Journal Name: Japan Forum: The International Journal of Japanese Studies: July, 2005, Vol.17, No.2
Print ISSN: 0955-5803, Online ISSN: 1469-932X
Prime-ministerial power in Japan: a re-examination (pp163-184)
Prime ministers in Japan have often been regarded as 'weak' and 'reactive'. Constitutional and legal constraints on them have been emphasized as one of the significant reasons for this assessment. Administrative reforms in Japan, particularly in the late 1990s, sought to enhance the cabinet and co-ordination mechanisms in government and increase the formal power resources available to the prime minister. By looking into policy-making about two emergency bills during the oil crisis in 1973, this article examines Tanaka Kakuei's leadership as a case study of the Japanese prime minister's power in the executive branch. The case study reveals a range of routes in the core executive and departments through which the prime minister did intervene and play a key part in policy-making. The article concludes that the thesis which emphasizes the 'limited' formal power resources lacks support and that factors other than constitutional and legal power resources must be considered to explain the 'weakness' of prime-ministerial power in Japan, if such is the case.
Keywords: prime minister, core executive, administrative reforms, constitutional and legal power resources, Tanaka Kakuei, oil crisis
The aesthetics of speed and the illogicality of politics: Ishihara Shintarō's literary debut (pp185-211)
The mid-1950s literary debut of Ishihara Shintarō with his novel Season of the Sun (Taiyō no Kisetsu) marked a new interaction between Japanese mass culture and the historically dominant literary establishment. By skilfully mobilizing the emerging post-Occupation discourses of post-war film, literature, criticism and Cold War capitalist consumerism, Ishihara succeeded in creating a new emphasis on a youth culture divorced from the war responsibility debate. Ishihara's subsequent political career and his prominence as neo-conservative governor of Tokyo at the turn of the century also have their roots in his early literary activities.
Keywords: mass culture, Cold War, youth culture, masculinity, literary field, 1955 system
'For women, by women': women-only unions in Japan (pp213-230)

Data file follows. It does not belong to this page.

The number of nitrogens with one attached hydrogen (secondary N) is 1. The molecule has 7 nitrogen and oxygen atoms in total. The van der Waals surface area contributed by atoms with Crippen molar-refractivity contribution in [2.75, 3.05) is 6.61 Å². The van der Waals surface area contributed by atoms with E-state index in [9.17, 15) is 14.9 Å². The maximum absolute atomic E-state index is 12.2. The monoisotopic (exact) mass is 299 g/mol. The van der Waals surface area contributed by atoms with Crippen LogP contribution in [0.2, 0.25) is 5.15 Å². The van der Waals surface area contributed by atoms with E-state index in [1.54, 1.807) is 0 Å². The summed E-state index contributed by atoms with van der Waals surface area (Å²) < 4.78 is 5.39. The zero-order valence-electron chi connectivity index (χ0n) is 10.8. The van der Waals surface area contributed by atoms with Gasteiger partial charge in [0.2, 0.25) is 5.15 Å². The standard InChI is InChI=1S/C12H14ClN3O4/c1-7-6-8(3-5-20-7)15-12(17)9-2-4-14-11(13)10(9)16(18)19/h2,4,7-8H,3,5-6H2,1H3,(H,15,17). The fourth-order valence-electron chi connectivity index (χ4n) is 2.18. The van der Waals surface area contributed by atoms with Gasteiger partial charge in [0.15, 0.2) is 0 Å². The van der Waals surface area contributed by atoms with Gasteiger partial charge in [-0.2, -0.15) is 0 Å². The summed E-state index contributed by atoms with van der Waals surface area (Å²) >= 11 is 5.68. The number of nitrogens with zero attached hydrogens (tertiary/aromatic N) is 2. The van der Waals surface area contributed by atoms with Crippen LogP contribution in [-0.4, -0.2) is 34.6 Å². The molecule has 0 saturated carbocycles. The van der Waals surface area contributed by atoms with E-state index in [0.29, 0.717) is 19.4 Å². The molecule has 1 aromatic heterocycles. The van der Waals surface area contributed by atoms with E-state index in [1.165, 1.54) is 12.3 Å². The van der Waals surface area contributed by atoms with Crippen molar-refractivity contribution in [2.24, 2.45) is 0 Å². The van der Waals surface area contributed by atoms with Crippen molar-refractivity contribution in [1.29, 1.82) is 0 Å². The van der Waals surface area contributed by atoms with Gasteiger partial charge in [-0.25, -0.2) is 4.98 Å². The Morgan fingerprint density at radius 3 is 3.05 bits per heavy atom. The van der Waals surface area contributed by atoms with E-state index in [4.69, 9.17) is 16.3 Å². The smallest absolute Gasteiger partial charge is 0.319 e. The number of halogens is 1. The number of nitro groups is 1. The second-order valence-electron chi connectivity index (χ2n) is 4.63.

Low rates of union membership and lack of representation on union committees for women in contemporary union structures in Japan disguise the contributions women have made to the union movement. In exploring the development of women-only unions in Japan and the role they fulfil as women-only organizations, I argue that enterprise unions are exclusive and their weakened position vis-à-vis employers and the state combined with the androcentrism of their policies and practices have resulted in their failure to provide adequate and effective representation for women. It is therefore not surprising that women have created separate structures, including women-only unions, to address issues that existing unions have failed to address and to provide alternative forms of representation for women workers who are not organized by existing unions.
Keywords: women-only unions, women and unions, women and industrial activity, women and union activism
Shindō Kaneto's films Kuroneko and Onibaba: traditional and innovative manifestations of demonic embodiments (pp273-286)
Shindō Kaneto's films Kuroneko and Onibaba create original embodiments of a traditional Japanese ritualistic pattern of a human being vanquishing a demonic threat. In Kuroneko real female demonic creatures use a male's sexual desire to realize their revenge, but are eventually vanquished. At first glance this film appears to be merely a relatively superior example of the 'monstrous cat films' (kaibyō eiga), a very popular genre in the 1950s and 1960s, and one that only superficially reflected the more existential traditional meaning of the ritualistic demonic pattern. However, Shindō synergizes several narrative parts taken from the traditional theatre to create a unique and complex narrative for this film, which is not found as such in the traditional theatre. In Onibaba, Shindō innovatively explores the demonic pattern through one character who uses a certain element of this tradition as a disguise – a plot device – but then becomes inextricably drawn into the pattern itself: a female character uses a demonic mask in an attempt to prevent the uncontrollable sexual passion of another woman for a man whom she herself passionately desires, but she is gradually absorbed into the mask itself, and eventually vanquished. In both films Shindō uses traditional elements of space, mask, make-up, objects and movements.
Keywords: Kuroneko, Onibaba, Shindō Kaneto, Japanese cinema, 'ghost cat films' (kaibyō eiga)
Akira Kurosawa's Dreams, as seen through the principles of classical Japanese literature and performing art (pp257-272)
Noriko T. Reider
This article offers an interpretation of Akira Kurosawa's film Dreams, which is composed of eight independent short episodes, as an integrated artifact into which are woven various principles of classical Japanese literature and performing art. Identifying in the film such techniques as principles of association and progression used in anthologies of classical Japanese poetry, the concept of design and background poems, the jo-ha-kyū progression of the medieval performing arts, as well as noh's role play, not only enhances appreciation of the film's aesthetics and Akira Kurosawa's indebtedness to traditional Japanese art but also demonstrates the remarkable continuation of such traditional principles in modern Japanese media.
Keywords: Akira Kurosawa, Japanese film, Dreams, principles of progression and association, jo-ha-kyū, noh
Japan Forum (2005)
Copyright ©2005 BAJS
(This journal is available online at: http://www.tandf.co.uk/journals/routledge/09555803.html)
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